“For these things I weep” (Lam. 1:16) says the Jewish soul on Tisha be-Av.
Observance of Tisha be-Av
There are few details concerning the observance of Tisha be-Av in biblical days. The only descriptions are found in Zechariah 7:3–5 and 8:19, where we are informed that the people wept (7:3) and mourned (7:5) in the fifth month.
The returned Jewish exiles also separated themselves on Tisha be-Av (7:3). The idea was to abstain or separate oneself for the purpose of consecration. Fasting (7:5; 8:19) by abstaining from food was thought to be one way to accomplish this.
Today’s observance of the fast of Tisha be-Av in orthodox Jewish homes stems largely from rabbinic traditions and teachings. As in biblical times, fasting and mourning continue to play major roles in the modern observance. The solemnity of the day is carried over into the synagogue as well. Along with various prayers and dirges, the Book of Lamentations is read.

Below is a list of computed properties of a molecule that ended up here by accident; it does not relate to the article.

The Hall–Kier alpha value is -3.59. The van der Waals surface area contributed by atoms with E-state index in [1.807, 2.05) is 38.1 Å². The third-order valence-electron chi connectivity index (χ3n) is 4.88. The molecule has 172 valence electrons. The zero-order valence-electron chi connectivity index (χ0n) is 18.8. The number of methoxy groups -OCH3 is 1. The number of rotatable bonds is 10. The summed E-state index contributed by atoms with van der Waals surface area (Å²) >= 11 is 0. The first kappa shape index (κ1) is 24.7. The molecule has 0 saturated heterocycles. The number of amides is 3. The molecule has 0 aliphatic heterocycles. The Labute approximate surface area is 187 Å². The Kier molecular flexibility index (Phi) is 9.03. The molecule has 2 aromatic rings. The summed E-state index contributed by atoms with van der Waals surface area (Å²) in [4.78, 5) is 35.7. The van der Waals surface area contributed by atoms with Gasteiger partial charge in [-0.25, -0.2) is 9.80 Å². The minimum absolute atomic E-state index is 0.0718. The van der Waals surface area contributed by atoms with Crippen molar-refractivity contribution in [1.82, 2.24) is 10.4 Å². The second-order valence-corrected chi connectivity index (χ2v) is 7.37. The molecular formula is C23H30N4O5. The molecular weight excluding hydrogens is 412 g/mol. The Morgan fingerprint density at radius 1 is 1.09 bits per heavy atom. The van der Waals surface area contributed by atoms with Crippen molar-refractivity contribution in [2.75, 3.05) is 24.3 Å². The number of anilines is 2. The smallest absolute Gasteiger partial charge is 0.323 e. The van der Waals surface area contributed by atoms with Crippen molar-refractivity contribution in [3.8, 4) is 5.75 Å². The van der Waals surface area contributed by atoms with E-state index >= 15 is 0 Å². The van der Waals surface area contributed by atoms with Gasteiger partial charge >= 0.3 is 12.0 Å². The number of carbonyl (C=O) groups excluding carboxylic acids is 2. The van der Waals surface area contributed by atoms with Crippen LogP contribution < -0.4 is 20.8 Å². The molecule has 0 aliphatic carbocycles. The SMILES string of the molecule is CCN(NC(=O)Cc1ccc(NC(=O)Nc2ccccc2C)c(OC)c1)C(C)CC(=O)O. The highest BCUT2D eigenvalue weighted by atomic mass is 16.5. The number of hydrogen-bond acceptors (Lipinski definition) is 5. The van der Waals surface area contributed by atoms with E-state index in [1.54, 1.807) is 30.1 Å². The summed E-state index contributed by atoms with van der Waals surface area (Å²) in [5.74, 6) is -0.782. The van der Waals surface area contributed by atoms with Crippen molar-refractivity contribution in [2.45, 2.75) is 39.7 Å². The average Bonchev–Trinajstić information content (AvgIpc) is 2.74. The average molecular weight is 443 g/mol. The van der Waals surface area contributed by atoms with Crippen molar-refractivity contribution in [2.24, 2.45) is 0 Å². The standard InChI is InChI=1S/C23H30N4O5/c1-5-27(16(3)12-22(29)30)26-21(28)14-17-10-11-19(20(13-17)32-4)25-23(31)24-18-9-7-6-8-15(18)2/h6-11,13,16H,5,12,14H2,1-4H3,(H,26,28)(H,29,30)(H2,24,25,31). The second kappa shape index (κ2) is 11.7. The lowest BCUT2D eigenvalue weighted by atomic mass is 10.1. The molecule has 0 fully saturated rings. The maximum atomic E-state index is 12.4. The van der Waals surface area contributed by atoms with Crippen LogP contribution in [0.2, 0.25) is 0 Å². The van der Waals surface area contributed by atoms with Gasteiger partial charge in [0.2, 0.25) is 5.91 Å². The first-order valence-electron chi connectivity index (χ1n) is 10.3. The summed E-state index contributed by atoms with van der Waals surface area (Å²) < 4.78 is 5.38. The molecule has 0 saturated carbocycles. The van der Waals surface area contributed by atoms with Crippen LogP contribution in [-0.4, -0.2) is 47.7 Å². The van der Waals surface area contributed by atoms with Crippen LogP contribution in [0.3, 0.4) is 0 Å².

The modern observance does not allow for the study of the Scriptures on the Ninth of Av. The justification for this is found in Psalm 19:8: “The statutes of the LORD are right, rejoicing the heart.” Since rejoicing on Tisha be-Av is forbidden, studying God’s Word on that day would violate that prohibition.
Tisha be-Av and Prophecy
According to Zechariah 8:19, a day is coming when, instead of being a fast, God will transform Tisha be-Av into a feast—a cheerful feast! Instead of weeping, there will be joy. Instead of mourning, there will be gladness. The purpose and practice of Israel’s saddest day of the year will be completely refurbished. No longer will men and nations recall to memory the old Jerusalems with their tortured pasts. In that day there will be a new, rejuvenated Jerusalem (Zech. 8:3–5).
Prophetically, Zechariah chapter 8 is looking ahead to the days of the Messiah and His reign on the earth. The future glorification of Tisha be-Av will, therefore, take place during that peaceful period of time.